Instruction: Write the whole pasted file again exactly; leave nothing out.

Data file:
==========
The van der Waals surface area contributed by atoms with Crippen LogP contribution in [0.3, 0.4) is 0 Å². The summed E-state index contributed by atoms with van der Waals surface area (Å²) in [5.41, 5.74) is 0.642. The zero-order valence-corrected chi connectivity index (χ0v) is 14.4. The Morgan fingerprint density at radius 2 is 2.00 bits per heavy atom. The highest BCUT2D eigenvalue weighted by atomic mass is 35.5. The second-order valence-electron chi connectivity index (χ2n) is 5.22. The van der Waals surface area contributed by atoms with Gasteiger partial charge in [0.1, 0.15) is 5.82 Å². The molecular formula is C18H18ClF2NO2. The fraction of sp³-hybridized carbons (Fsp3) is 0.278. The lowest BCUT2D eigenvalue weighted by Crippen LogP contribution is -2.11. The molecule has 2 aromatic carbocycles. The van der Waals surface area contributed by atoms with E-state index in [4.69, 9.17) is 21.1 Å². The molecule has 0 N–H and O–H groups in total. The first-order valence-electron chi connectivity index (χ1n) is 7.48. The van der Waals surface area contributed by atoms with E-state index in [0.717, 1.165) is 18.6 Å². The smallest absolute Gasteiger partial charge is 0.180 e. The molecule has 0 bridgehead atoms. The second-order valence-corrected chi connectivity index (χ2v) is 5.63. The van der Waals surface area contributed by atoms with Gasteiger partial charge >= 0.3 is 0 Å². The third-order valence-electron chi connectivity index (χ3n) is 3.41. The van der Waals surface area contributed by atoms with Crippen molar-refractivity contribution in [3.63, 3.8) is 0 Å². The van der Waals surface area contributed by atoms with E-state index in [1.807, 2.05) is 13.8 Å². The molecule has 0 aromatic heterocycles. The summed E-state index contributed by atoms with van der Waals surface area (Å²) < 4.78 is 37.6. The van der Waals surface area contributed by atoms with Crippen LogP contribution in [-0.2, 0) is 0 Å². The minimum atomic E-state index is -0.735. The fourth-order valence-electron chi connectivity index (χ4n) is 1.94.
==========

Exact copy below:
The van der Waals surface area contributed by atoms with Crippen LogP contribution in [0.3, 0.4) is 0 Å². The summed E-state index contributed by atoms with van der Waals surface area (Å²) in [5.41, 5.74) is 0.642. The zero-order valence-corrected chi connectivity index (χ0v) is 14.4. The Morgan fingerprint density at radius 2 is 2.00 bits per heavy atom. The highest BCUT2D eigenvalue weighted by atomic mass is 35.5. The second-order valence-electron chi connectivity index (χ2n) is 5.22. The van der Waals surface area contributed by atoms with Gasteiger partial charge in [0.1, 0.15) is 5.82 Å². The molecular formula is C18H18ClF2NO2. The fraction of sp³-hybridized carbons (Fsp3) is 0.278. The lowest BCUT2D eigenvalue weighted by Crippen LogP contribution is -2.11. The molecule has 2 aromatic carbocycles. The van der Waals surface area contributed by atoms with E-state index in [4.69, 9.17) is 21.1 Å². The molecule has 0 N–H and O–H groups in total. The first-order valence-electron chi connectivity index (χ1n) is 7.48. The van der Waals surface area contributed by atoms with E-state index in [0.717, 1.165) is 18.6 Å². The smallest absolute Gasteiger partial charge is 0.180 e. The molecule has 0 bridgehead atoms. The second-order valence-corrected chi connectivity index (χ2v) is 5.63. The van der Waals surface area contributed by atoms with Gasteiger partial charge >= 0.3 is 0 Å². The third-order valence-electron chi connectivity index (χ3n) is 3.41. The van der Waals surface area contributed by atoms with Crippen molar-refractivity contribution in [3.63, 3.8) is 0 Å². The van der Waals surface area contributed by atoms with E-state index in [1.807, 2.05) is 13.8 Å². The molecule has 0 aromatic heterocycles. The summed E-state index contributed by atoms with van der Waals surface area (Å²) < 4.78 is 37.6. The van der Waals surface area contributed by atoms with Crippen LogP contribution in [-0.2, 0) is 0 Å². The minimum atomic E-state index is -0.735. The fourth-order valence-electron chi connectivity index (χ4n) is 1.94.